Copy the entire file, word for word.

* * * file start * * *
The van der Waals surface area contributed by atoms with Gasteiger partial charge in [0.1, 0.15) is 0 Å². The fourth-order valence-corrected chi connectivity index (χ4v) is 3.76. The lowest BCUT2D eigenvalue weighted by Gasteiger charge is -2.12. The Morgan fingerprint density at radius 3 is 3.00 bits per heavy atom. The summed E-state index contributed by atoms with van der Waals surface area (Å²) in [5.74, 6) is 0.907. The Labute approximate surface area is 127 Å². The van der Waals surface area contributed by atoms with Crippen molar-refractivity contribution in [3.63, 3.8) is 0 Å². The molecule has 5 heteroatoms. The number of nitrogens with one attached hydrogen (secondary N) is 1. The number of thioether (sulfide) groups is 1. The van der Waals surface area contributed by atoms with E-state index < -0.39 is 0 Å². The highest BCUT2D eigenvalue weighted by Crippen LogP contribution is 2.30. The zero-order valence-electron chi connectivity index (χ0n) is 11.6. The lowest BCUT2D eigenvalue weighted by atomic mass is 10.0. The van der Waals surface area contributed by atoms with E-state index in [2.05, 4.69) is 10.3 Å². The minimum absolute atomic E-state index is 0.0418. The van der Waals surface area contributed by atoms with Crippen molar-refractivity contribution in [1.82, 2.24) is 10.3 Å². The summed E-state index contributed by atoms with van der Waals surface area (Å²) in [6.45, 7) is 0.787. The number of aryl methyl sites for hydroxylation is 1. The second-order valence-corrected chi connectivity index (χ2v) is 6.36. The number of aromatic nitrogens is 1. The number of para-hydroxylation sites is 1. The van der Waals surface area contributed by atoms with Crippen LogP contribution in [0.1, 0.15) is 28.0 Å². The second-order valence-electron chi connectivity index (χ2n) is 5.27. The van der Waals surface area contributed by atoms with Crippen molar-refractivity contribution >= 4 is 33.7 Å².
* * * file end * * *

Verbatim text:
The van der Waals surface area contributed by atoms with Gasteiger partial charge in [0.1, 0.15) is 0 Å². The fourth-order valence-corrected chi connectivity index (χ4v) is 3.76. The lowest BCUT2D eigenvalue weighted by Gasteiger charge is -2.12. The Morgan fingerprint density at radius 3 is 3.00 bits per heavy atom. The summed E-state index contributed by atoms with van der Waals surface area (Å²) in [5.74, 6) is 0.907. The Labute approximate surface area is 127 Å². The van der Waals surface area contributed by atoms with Crippen molar-refractivity contribution in [3.63, 3.8) is 0 Å². The molecule has 5 heteroatoms. The number of nitrogens with one attached hydrogen (secondary N) is 1. The number of thioether (sulfide) groups is 1. The van der Waals surface area contributed by atoms with E-state index < -0.39 is 0 Å². The highest BCUT2D eigenvalue weighted by Crippen LogP contribution is 2.30. The zero-order valence-electron chi connectivity index (χ0n) is 11.6. The lowest BCUT2D eigenvalue weighted by atomic mass is 10.0. The van der Waals surface area contributed by atoms with E-state index in [2.05, 4.69) is 10.3 Å². The minimum absolute atomic E-state index is 0.0418. The van der Waals surface area contributed by atoms with Crippen molar-refractivity contribution in [1.82, 2.24) is 10.3 Å². The summed E-state index contributed by atoms with van der Waals surface area (Å²) in [6.45, 7) is 0.787. The number of aryl methyl sites for hydroxylation is 1. The second-order valence-corrected chi connectivity index (χ2v) is 6.36. The number of aromatic nitrogens is 1. The number of para-hydroxylation sites is 1. The van der Waals surface area contributed by atoms with Crippen LogP contribution in [0.1, 0.15) is 28.0 Å². The second-order valence-electron chi connectivity index (χ2n) is 5.27. The van der Waals surface area contributed by atoms with Crippen molar-refractivity contribution >= 4 is 33.7 Å².